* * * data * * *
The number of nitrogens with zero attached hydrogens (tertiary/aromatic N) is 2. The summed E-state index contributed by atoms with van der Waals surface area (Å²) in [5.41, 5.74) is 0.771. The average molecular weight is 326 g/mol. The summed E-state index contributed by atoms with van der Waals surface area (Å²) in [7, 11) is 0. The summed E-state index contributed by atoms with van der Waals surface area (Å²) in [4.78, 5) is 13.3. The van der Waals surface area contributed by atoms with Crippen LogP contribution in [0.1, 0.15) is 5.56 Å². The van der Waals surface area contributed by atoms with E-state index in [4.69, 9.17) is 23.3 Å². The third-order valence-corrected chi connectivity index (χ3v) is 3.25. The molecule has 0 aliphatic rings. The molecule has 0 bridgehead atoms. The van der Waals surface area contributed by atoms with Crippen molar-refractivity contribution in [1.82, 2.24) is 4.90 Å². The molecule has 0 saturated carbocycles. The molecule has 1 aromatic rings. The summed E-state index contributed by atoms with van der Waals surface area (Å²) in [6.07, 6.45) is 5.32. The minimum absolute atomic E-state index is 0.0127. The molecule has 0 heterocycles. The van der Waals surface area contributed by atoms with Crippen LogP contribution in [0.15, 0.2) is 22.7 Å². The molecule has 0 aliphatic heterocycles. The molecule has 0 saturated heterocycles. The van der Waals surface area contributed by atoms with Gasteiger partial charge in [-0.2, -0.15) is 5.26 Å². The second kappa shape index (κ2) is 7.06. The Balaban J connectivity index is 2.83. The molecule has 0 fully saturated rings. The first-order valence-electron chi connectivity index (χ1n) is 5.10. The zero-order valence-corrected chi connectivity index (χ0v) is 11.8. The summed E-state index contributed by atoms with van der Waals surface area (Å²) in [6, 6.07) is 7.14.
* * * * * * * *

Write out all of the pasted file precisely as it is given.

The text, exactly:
The number of nitrogens with zero attached hydrogens (tertiary/aromatic N) is 2. The summed E-state index contributed by atoms with van der Waals surface area (Å²) in [5.41, 5.74) is 0.771. The average molecular weight is 326 g/mol. The summed E-state index contributed by atoms with van der Waals surface area (Å²) in [7, 11) is 0. The summed E-state index contributed by atoms with van der Waals surface area (Å²) in [4.78, 5) is 13.3. The van der Waals surface area contributed by atoms with Crippen LogP contribution in [0.1, 0.15) is 5.56 Å². The van der Waals surface area contributed by atoms with E-state index in [4.69, 9.17) is 23.3 Å². The third-order valence-corrected chi connectivity index (χ3v) is 3.25. The molecule has 0 aliphatic rings. The molecule has 0 bridgehead atoms. The van der Waals surface area contributed by atoms with Crippen molar-refractivity contribution in [1.82, 2.24) is 4.90 Å². The molecule has 0 saturated carbocycles. The molecule has 1 aromatic rings. The summed E-state index contributed by atoms with van der Waals surface area (Å²) in [6.07, 6.45) is 5.32. The minimum absolute atomic E-state index is 0.0127. The molecule has 0 heterocycles. The van der Waals surface area contributed by atoms with Crippen LogP contribution in [0.15, 0.2) is 22.7 Å². The molecule has 0 aliphatic heterocycles. The molecule has 0 saturated heterocycles. The van der Waals surface area contributed by atoms with Gasteiger partial charge in [-0.2, -0.15) is 5.26 Å². The second kappa shape index (κ2) is 7.06. The Balaban J connectivity index is 2.83. The molecule has 0 fully saturated rings. The first-order valence-electron chi connectivity index (χ1n) is 5.10. The zero-order valence-corrected chi connectivity index (χ0v) is 11.8. The summed E-state index contributed by atoms with van der Waals surface area (Å²) in [6, 6.07) is 7.14.